With the supply line from Japan restored and the use of China-sourced parts in place of its damaged Thai facilities, the auto maker has resumed production at its Noida plant. But there’s a long waiting list.
Honda developing diesel-version Brio for India market.
MUMBAI –Siel Cars is reshuffling management in a bid to regain ground lost in India.
Hironori Kanayama, chief of the auto maker’s Taiwan office, replaces Managing Director and President Takashi Nagai in April. Marketing chief Seki Inaba also is being recalled.
According to WardsAuto data,India sold 47,548 cars in 2011 for a meager market share of 1.6%. This January, its share dropped to 0.6% on just 1,784 deliveries.
In comparison, the auto maker commanded 3.5% of the market in 2007 with more than 60,000 sales, led by the Honda City premium sedan – a segment it pioneered in India.
The downhill slide was checked briefly in 2010, when Honda entered the hatchback segment with the Jazz (Fit). The Brio premium compact held out further promise in 2011, as the auto maker strove to match consumer preferences.
But natural disasters in Japan and Thailand broke down Honda’s supply line, and financial losses mounted correspondingly. Rising gasoline prices are shifting market demand toward
diesel cars, but Honda does not yet field a diesel engine in the Indian market.
In Japan, Honda is testing a diesel Brio hatchback with a newly developed 1.2L common-rail i-DTEC engine. Yasuhisa Arai, chief of research and development, reportedly says the auto maker is accelerating plans to produce the diesel engine.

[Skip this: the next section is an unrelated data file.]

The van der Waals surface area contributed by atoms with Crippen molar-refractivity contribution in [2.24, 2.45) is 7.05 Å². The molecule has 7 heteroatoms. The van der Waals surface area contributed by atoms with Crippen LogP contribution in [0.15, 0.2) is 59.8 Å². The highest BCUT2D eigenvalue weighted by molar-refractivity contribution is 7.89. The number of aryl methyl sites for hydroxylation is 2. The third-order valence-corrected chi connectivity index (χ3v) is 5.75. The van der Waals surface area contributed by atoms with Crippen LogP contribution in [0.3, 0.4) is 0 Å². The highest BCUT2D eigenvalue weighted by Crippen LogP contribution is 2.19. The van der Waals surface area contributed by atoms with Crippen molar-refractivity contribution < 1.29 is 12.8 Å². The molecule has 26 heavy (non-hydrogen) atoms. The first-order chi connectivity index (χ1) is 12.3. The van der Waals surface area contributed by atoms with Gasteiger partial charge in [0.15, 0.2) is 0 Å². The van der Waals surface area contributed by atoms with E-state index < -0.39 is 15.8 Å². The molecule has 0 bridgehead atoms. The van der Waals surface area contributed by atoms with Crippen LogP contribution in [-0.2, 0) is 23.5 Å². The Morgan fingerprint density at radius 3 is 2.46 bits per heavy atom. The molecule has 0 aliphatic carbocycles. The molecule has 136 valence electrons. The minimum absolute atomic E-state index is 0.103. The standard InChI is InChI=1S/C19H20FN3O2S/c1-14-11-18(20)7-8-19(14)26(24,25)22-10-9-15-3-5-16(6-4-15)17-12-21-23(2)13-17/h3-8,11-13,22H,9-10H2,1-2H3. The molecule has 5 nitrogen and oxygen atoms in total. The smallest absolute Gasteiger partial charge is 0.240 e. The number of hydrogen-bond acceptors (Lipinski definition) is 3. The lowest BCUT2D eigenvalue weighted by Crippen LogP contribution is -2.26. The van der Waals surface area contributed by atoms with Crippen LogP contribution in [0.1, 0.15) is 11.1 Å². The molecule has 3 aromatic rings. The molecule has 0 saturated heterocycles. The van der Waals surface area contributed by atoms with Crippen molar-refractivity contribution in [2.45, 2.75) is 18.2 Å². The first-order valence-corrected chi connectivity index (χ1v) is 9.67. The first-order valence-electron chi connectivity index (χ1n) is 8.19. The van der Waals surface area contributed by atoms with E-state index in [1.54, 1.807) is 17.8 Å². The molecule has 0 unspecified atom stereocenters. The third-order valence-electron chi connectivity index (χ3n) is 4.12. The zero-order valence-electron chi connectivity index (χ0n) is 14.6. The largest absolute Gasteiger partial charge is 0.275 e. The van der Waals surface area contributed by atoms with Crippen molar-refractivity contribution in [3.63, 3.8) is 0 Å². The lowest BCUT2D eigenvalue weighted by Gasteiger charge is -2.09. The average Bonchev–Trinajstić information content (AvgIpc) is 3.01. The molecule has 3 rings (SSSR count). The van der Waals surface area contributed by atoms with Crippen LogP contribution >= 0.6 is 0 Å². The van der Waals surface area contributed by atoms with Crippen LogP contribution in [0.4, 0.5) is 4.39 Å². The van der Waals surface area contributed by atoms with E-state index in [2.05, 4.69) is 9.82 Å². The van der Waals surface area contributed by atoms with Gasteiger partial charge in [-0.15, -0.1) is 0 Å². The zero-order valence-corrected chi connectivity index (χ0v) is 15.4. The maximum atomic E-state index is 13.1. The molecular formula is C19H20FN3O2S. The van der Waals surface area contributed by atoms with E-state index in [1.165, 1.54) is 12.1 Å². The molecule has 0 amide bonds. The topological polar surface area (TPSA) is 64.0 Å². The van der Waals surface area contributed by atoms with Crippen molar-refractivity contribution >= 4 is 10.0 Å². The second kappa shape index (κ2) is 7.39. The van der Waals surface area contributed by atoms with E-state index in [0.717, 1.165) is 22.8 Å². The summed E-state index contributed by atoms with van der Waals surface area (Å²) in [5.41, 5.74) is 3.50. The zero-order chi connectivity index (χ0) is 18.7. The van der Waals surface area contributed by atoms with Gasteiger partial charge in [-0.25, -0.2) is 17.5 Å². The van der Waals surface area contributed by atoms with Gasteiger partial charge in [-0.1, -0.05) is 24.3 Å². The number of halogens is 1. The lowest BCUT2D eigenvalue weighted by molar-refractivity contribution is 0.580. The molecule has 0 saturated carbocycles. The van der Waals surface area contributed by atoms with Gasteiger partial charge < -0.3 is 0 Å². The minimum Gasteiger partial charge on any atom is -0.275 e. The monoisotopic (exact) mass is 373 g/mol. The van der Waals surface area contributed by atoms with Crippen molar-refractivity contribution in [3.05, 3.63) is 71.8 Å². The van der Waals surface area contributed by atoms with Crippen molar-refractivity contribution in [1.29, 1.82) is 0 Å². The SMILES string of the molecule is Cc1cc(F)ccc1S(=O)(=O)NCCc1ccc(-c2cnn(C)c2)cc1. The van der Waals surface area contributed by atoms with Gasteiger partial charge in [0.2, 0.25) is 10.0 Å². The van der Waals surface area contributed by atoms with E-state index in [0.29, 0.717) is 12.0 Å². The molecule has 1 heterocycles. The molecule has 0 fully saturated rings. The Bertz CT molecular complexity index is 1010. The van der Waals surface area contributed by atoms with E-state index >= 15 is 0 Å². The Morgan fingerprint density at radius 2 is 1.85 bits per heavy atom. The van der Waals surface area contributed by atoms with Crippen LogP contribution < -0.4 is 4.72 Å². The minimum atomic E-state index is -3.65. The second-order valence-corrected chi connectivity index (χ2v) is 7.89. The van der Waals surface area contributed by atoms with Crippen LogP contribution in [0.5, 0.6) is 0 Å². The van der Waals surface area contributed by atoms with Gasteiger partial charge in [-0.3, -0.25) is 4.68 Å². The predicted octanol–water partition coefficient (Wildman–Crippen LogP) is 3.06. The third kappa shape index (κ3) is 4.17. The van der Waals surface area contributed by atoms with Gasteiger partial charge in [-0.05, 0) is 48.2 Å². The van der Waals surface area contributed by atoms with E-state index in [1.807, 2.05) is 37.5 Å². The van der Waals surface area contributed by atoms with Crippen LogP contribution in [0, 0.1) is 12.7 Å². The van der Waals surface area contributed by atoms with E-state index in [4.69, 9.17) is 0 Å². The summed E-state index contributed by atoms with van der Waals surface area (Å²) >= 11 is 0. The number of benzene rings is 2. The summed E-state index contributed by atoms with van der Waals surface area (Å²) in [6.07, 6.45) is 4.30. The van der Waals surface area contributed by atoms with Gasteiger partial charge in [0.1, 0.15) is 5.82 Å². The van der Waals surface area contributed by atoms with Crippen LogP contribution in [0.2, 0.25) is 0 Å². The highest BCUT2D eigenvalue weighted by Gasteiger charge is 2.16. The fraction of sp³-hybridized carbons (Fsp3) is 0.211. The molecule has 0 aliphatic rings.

With the supply line from Japan restored, and the use of China-sourced parts in place of its damaged Thailand facilities, Honda India has resumed production at its Noida plant. There are long waiting lists for the auto maker’s small cars, but presently it is able to produce only Civic and Accord sedans.
To make the cars more affordable and to plug the supply-line gaps, Honda India has increased to 80% the local content of parts for the products sold in the country.
The auto maker also is shipping electronic components and underbody parts from its Rajasthan plant to its Southeast Asian and South American facilities so Honda City production can be maintained.
“Output will soon be aligned with the market demand,” says Jnaneswar Sen, vice president-marketing.
Honda India has raised prices by Rs10,000 to Rs25,000 ($200 to $500) as India’s fuel prices continue increasing. The auto maker had been planning for 10%-12% growth in the next fiscal year, but it is not yet clear whether it can realize those plans.